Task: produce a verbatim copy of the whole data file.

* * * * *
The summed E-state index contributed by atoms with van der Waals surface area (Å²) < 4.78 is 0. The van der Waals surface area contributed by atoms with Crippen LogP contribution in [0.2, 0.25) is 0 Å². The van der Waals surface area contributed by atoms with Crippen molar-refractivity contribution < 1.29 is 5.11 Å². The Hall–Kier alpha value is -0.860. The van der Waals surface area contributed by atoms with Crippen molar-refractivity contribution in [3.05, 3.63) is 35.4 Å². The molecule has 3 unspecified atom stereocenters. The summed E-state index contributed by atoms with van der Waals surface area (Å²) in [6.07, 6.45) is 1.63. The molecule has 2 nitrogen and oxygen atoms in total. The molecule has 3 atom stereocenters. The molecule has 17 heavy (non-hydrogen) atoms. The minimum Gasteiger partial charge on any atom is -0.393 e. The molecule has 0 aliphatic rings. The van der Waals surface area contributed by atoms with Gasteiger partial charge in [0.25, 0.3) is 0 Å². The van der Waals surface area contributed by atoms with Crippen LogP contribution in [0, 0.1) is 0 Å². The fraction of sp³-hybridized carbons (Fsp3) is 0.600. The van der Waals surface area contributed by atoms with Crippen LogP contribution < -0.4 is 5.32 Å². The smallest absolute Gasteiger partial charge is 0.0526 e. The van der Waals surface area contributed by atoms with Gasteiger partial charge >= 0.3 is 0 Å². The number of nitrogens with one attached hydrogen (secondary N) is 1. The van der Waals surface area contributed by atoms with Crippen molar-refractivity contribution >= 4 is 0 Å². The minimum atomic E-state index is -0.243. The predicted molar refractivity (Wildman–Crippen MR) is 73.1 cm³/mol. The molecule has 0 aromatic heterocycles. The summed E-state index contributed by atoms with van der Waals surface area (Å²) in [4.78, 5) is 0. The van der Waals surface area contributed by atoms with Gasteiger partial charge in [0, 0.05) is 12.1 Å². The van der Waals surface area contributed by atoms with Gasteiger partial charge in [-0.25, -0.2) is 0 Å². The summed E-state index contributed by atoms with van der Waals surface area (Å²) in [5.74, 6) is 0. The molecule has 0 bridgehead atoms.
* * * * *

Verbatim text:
The summed E-state index contributed by atoms with van der Waals surface area (Å²) < 4.78 is 0. The van der Waals surface area contributed by atoms with Crippen LogP contribution in [0.2, 0.25) is 0 Å². The van der Waals surface area contributed by atoms with Crippen molar-refractivity contribution < 1.29 is 5.11 Å². The Hall–Kier alpha value is -0.860. The van der Waals surface area contributed by atoms with Crippen molar-refractivity contribution in [3.05, 3.63) is 35.4 Å². The molecule has 3 unspecified atom stereocenters. The summed E-state index contributed by atoms with van der Waals surface area (Å²) in [6.07, 6.45) is 1.63. The molecule has 2 nitrogen and oxygen atoms in total. The molecule has 3 atom stereocenters. The molecule has 17 heavy (non-hydrogen) atoms. The minimum Gasteiger partial charge on any atom is -0.393 e. The molecule has 0 aliphatic rings. The van der Waals surface area contributed by atoms with Gasteiger partial charge in [0.25, 0.3) is 0 Å². The van der Waals surface area contributed by atoms with Crippen LogP contribution in [0, 0.1) is 0 Å². The fraction of sp³-hybridized carbons (Fsp3) is 0.600. The van der Waals surface area contributed by atoms with Crippen LogP contribution < -0.4 is 5.32 Å². The smallest absolute Gasteiger partial charge is 0.0526 e. The van der Waals surface area contributed by atoms with Gasteiger partial charge >= 0.3 is 0 Å². The number of nitrogens with one attached hydrogen (secondary N) is 1. The van der Waals surface area contributed by atoms with Crippen molar-refractivity contribution >= 4 is 0 Å². The minimum atomic E-state index is -0.243. The predicted molar refractivity (Wildman–Crippen MR) is 73.1 cm³/mol. The molecule has 0 aromatic heterocycles. The summed E-state index contributed by atoms with van der Waals surface area (Å²) in [4.78, 5) is 0. The van der Waals surface area contributed by atoms with Gasteiger partial charge in [0, 0.05) is 12.1 Å². The van der Waals surface area contributed by atoms with Gasteiger partial charge in [-0.25, -0.2) is 0 Å². The summed E-state index contributed by atoms with van der Waals surface area (Å²) in [5.74, 6) is 0. The molecule has 0 bridgehead atoms.